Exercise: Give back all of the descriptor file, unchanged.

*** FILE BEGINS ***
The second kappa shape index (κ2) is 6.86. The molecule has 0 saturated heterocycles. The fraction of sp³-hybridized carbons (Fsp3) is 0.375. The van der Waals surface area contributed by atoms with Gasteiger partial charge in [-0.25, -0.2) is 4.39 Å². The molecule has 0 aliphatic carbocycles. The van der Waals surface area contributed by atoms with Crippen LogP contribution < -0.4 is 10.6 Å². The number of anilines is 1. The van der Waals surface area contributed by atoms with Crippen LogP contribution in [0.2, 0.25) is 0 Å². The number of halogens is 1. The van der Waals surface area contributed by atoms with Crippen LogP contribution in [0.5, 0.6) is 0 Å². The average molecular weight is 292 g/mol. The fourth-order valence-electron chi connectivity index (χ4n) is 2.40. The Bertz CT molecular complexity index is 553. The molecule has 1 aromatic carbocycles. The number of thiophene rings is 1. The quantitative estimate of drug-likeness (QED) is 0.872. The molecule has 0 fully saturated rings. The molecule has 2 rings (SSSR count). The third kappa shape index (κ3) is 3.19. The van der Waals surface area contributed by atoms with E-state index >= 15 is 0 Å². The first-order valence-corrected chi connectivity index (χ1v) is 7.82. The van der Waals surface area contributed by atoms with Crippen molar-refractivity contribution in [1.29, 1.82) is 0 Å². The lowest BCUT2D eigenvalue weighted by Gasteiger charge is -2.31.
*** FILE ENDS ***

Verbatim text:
The second kappa shape index (κ2) is 6.86. The molecule has 0 saturated heterocycles. The fraction of sp³-hybridized carbons (Fsp3) is 0.375. The van der Waals surface area contributed by atoms with Gasteiger partial charge in [-0.25, -0.2) is 4.39 Å². The molecule has 0 aliphatic carbocycles. The van der Waals surface area contributed by atoms with Crippen LogP contribution < -0.4 is 10.6 Å². The number of anilines is 1. The van der Waals surface area contributed by atoms with Crippen LogP contribution in [0.2, 0.25) is 0 Å². The number of halogens is 1. The van der Waals surface area contributed by atoms with Crippen LogP contribution in [0.5, 0.6) is 0 Å². The average molecular weight is 292 g/mol. The fourth-order valence-electron chi connectivity index (χ4n) is 2.40. The Bertz CT molecular complexity index is 553. The molecule has 1 aromatic carbocycles. The number of thiophene rings is 1. The quantitative estimate of drug-likeness (QED) is 0.872. The molecule has 0 fully saturated rings. The molecule has 2 rings (SSSR count). The third kappa shape index (κ3) is 3.19. The van der Waals surface area contributed by atoms with E-state index >= 15 is 0 Å². The first-order valence-corrected chi connectivity index (χ1v) is 7.82. The van der Waals surface area contributed by atoms with Crippen molar-refractivity contribution in [1.29, 1.82) is 0 Å². The lowest BCUT2D eigenvalue weighted by Gasteiger charge is -2.31.